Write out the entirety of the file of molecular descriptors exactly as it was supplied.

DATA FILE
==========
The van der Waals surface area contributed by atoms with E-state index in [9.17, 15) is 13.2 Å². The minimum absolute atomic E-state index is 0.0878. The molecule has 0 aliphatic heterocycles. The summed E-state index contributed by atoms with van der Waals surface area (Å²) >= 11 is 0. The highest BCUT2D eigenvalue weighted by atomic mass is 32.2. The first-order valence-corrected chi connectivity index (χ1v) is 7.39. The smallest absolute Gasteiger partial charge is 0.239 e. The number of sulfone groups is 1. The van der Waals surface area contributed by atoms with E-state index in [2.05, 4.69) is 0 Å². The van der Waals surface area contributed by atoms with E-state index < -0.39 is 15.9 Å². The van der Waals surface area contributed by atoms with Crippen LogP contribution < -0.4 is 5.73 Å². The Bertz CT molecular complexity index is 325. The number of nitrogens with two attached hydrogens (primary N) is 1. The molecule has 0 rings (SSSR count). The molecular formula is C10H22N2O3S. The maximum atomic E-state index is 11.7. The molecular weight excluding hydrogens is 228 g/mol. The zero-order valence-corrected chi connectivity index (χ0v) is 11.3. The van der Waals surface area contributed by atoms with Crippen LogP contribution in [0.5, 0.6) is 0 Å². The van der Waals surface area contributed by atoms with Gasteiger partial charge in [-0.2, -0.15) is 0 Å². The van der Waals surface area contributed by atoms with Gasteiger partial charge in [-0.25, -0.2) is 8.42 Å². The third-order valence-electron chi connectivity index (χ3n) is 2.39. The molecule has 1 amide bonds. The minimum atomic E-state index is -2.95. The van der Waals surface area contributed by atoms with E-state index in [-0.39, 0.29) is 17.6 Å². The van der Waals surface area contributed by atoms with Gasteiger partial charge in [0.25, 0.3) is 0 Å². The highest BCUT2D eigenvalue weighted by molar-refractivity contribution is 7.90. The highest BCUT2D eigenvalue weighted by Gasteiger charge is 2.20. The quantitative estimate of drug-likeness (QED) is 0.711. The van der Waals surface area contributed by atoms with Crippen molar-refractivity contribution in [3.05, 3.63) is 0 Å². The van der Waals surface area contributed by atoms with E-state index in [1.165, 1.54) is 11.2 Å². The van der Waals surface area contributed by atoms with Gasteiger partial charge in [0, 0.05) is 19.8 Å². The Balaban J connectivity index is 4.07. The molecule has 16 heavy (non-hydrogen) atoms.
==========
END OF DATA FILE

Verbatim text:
The van der Waals surface area contributed by atoms with E-state index in [9.17, 15) is 13.2 Å². The minimum absolute atomic E-state index is 0.0878. The molecule has 0 aliphatic heterocycles. The summed E-state index contributed by atoms with van der Waals surface area (Å²) >= 11 is 0. The highest BCUT2D eigenvalue weighted by atomic mass is 32.2. The first-order valence-corrected chi connectivity index (χ1v) is 7.39. The smallest absolute Gasteiger partial charge is 0.239 e. The number of sulfone groups is 1. The van der Waals surface area contributed by atoms with E-state index in [2.05, 4.69) is 0 Å². The van der Waals surface area contributed by atoms with E-state index < -0.39 is 15.9 Å². The van der Waals surface area contributed by atoms with Crippen LogP contribution < -0.4 is 5.73 Å². The Bertz CT molecular complexity index is 325. The number of nitrogens with two attached hydrogens (primary N) is 1. The molecule has 0 rings (SSSR count). The molecular formula is C10H22N2O3S. The maximum atomic E-state index is 11.7. The molecular weight excluding hydrogens is 228 g/mol. The zero-order valence-corrected chi connectivity index (χ0v) is 11.3. The van der Waals surface area contributed by atoms with Crippen LogP contribution in [0.5, 0.6) is 0 Å². The van der Waals surface area contributed by atoms with Gasteiger partial charge in [-0.2, -0.15) is 0 Å². The van der Waals surface area contributed by atoms with Gasteiger partial charge in [-0.25, -0.2) is 8.42 Å². The third-order valence-electron chi connectivity index (χ3n) is 2.39. The molecule has 1 amide bonds. The minimum atomic E-state index is -2.95. The van der Waals surface area contributed by atoms with E-state index in [-0.39, 0.29) is 17.6 Å². The van der Waals surface area contributed by atoms with Gasteiger partial charge in [0.25, 0.3) is 0 Å². The highest BCUT2D eigenvalue weighted by molar-refractivity contribution is 7.90. The highest BCUT2D eigenvalue weighted by Gasteiger charge is 2.20. The quantitative estimate of drug-likeness (QED) is 0.711. The van der Waals surface area contributed by atoms with Crippen molar-refractivity contribution in [3.05, 3.63) is 0 Å². The van der Waals surface area contributed by atoms with E-state index in [1.165, 1.54) is 11.2 Å². The van der Waals surface area contributed by atoms with Gasteiger partial charge in [0, 0.05) is 19.8 Å². The Balaban J connectivity index is 4.07. The molecule has 16 heavy (non-hydrogen) atoms.